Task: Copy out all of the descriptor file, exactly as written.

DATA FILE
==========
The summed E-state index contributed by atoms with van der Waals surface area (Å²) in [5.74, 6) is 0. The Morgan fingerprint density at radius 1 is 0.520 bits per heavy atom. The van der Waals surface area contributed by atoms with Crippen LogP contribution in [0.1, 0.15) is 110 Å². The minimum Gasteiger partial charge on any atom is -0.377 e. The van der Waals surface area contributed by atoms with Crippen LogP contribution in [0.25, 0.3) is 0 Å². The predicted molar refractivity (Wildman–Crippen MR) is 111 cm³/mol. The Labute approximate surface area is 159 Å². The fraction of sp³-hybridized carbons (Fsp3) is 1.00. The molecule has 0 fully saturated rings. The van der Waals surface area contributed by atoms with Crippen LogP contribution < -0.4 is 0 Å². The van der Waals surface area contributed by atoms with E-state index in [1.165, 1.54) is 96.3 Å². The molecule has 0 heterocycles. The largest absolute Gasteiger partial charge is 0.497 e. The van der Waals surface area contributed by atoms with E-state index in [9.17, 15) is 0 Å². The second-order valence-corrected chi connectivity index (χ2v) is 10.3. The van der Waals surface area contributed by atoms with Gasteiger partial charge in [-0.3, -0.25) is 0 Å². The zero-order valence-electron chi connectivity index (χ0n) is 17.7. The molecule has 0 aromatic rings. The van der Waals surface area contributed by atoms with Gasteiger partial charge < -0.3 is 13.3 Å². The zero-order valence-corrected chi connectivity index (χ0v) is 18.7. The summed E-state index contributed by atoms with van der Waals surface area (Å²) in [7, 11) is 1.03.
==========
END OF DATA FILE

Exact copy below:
The summed E-state index contributed by atoms with van der Waals surface area (Å²) in [5.74, 6) is 0. The Morgan fingerprint density at radius 1 is 0.520 bits per heavy atom. The van der Waals surface area contributed by atoms with Crippen LogP contribution in [0.1, 0.15) is 110 Å². The minimum Gasteiger partial charge on any atom is -0.377 e. The van der Waals surface area contributed by atoms with Crippen LogP contribution in [0.25, 0.3) is 0 Å². The predicted molar refractivity (Wildman–Crippen MR) is 111 cm³/mol. The Labute approximate surface area is 159 Å². The fraction of sp³-hybridized carbons (Fsp3) is 1.00. The molecule has 0 fully saturated rings. The van der Waals surface area contributed by atoms with Crippen LogP contribution < -0.4 is 0 Å². The van der Waals surface area contributed by atoms with E-state index in [1.165, 1.54) is 96.3 Å². The molecule has 0 heterocycles. The largest absolute Gasteiger partial charge is 0.497 e. The van der Waals surface area contributed by atoms with E-state index in [9.17, 15) is 0 Å². The second-order valence-corrected chi connectivity index (χ2v) is 10.3. The van der Waals surface area contributed by atoms with Gasteiger partial charge in [-0.3, -0.25) is 0 Å². The zero-order valence-electron chi connectivity index (χ0n) is 17.7. The molecule has 0 aromatic rings. The van der Waals surface area contributed by atoms with Gasteiger partial charge < -0.3 is 13.3 Å². The zero-order valence-corrected chi connectivity index (χ0v) is 18.7. The summed E-state index contributed by atoms with van der Waals surface area (Å²) in [7, 11) is 1.03.